It’s exciting to see Shyamalan on such confident footing once more, all these years later.
Although handsomely crafted, well-acted and made with transparently noble intentions, Roland Emmerich’s “Stonewall” is a movie that seems destined to please almost no one. Its melodramatic plot and stereotypical characters presumably were employed with the hope of drawing a mainstream audience, which, nonetheless, is likely to find both either off-putting or risible. In so doing, the film misses the chance to offer an original artistic or sociopolitical take on the 1969 riots that sparked the U.S. gay rights movement.
Watching it, you have to wonder if someone during the movie’s story conferences didn’t say, “Hey, do we really have to focus the narrative on an impossibly good-looking Midwestern farm boy who comes to New York and gets swept up in the Greenwich Village gay scene? Wasn’t that done in a film called ‘Stonewall’ 20 years ago?”
Indeed it was, and two decades on, the idea is well past its expiration date. Here, the kid’s name is Danny (Jeremy Irvine), and throughout the film we get flashbacks to the troubles back home in Indiana that drove him to New York. His dad (David Cubitt) is a stern, crew-cut high school coach who suspects his son of “deviant” tendencies, even though Danny plays football and appears straight as an arrow. Caught hooking up with the hunky guy (Karl Glusman) he’s in love with, the high school senior becomes a laughingstock at school and a pariah at home. With a mom (Veronika Veradskaya) who can do nothing but wring her hands and a little sister (Joey King) who adores him no matter what, Danny realizes he’s in an impossible situation, so he hops a Greyhound to the Big Apple.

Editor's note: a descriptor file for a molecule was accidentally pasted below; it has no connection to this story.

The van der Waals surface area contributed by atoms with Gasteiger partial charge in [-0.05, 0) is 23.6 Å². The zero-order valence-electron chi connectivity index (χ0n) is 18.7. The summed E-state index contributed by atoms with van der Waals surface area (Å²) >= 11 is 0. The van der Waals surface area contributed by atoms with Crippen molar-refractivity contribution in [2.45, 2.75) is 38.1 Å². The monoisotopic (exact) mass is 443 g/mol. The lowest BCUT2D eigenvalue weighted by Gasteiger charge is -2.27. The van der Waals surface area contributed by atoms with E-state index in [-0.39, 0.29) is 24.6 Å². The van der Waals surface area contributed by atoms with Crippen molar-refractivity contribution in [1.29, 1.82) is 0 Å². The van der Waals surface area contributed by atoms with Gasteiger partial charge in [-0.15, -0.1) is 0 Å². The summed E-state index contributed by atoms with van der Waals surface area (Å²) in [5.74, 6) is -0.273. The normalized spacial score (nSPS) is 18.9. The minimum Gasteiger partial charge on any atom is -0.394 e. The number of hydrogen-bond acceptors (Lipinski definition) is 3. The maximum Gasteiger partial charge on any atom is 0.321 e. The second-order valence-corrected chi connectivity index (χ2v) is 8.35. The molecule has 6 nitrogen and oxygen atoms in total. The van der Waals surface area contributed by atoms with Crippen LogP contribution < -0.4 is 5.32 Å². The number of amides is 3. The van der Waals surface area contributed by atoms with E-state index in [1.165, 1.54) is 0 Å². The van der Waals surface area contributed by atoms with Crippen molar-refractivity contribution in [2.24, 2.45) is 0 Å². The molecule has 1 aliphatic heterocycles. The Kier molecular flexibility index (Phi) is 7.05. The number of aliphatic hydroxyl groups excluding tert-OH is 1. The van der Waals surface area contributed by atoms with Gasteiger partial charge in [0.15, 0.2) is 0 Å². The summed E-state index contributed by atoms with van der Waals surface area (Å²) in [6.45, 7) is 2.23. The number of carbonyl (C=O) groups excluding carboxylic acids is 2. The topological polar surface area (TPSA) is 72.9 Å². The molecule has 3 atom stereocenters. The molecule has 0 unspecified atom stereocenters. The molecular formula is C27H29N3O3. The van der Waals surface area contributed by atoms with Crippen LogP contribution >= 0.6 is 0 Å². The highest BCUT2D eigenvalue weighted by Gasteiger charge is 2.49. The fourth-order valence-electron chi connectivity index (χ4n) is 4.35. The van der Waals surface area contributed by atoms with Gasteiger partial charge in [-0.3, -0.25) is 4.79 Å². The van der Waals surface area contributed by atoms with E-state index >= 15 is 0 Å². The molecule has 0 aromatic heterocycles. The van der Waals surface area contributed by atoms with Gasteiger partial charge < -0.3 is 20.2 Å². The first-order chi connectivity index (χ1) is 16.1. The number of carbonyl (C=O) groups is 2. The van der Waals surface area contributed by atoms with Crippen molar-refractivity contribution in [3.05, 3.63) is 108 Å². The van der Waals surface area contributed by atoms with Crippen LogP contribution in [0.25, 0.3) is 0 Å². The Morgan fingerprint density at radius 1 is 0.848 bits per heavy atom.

First stop once he’s there is the gay nucleus of Greenwich Village, which includes the scuzzy, Mafia-run Stonewall Inn, the only gay bar in the city that allows dancing. Here it must be noted that the film’s one area of unqualified triumph lies in the collaboration of production designer Michèle Laliberté and cinematographer Markus Förderer. Built on a soundstage in Montreal, the film’s sets—especially the gargantuan Sheridan Square re-creation—are atmospheric, impeccably executed and contribute greatly to the movie’s overall visual panache.